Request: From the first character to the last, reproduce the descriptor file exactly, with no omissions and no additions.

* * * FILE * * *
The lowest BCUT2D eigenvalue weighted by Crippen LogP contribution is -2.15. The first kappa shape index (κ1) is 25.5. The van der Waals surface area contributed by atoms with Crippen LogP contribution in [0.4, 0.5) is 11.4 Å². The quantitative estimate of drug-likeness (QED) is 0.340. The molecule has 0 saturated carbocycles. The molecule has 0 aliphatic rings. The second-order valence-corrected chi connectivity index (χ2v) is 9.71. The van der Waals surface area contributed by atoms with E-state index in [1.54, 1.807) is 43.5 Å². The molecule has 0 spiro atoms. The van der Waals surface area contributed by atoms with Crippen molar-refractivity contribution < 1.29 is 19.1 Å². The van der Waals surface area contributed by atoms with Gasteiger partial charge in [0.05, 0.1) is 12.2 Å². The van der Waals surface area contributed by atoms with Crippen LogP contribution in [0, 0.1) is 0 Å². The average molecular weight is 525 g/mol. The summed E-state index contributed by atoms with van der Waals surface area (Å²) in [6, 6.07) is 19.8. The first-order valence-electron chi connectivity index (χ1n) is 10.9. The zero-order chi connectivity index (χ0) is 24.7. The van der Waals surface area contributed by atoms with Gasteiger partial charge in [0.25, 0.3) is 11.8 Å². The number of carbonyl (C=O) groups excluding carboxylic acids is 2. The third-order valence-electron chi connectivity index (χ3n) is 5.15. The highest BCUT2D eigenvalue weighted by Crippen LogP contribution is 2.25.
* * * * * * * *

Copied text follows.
The lowest BCUT2D eigenvalue weighted by Crippen LogP contribution is -2.15. The first kappa shape index (κ1) is 25.5. The van der Waals surface area contributed by atoms with Crippen LogP contribution in [0.4, 0.5) is 11.4 Å². The quantitative estimate of drug-likeness (QED) is 0.340. The molecule has 0 saturated carbocycles. The molecule has 0 aliphatic rings. The second-order valence-corrected chi connectivity index (χ2v) is 9.71. The van der Waals surface area contributed by atoms with E-state index in [1.54, 1.807) is 43.5 Å². The molecule has 0 spiro atoms. The van der Waals surface area contributed by atoms with Crippen molar-refractivity contribution < 1.29 is 19.1 Å². The van der Waals surface area contributed by atoms with Gasteiger partial charge in [0.05, 0.1) is 12.2 Å². The van der Waals surface area contributed by atoms with Crippen LogP contribution in [0, 0.1) is 0 Å². The average molecular weight is 525 g/mol. The summed E-state index contributed by atoms with van der Waals surface area (Å²) in [6, 6.07) is 19.8. The first-order valence-electron chi connectivity index (χ1n) is 10.9. The zero-order chi connectivity index (χ0) is 24.7. The van der Waals surface area contributed by atoms with Gasteiger partial charge in [0.25, 0.3) is 11.8 Å². The number of carbonyl (C=O) groups excluding carboxylic acids is 2. The third-order valence-electron chi connectivity index (χ3n) is 5.15. The highest BCUT2D eigenvalue weighted by Crippen LogP contribution is 2.25.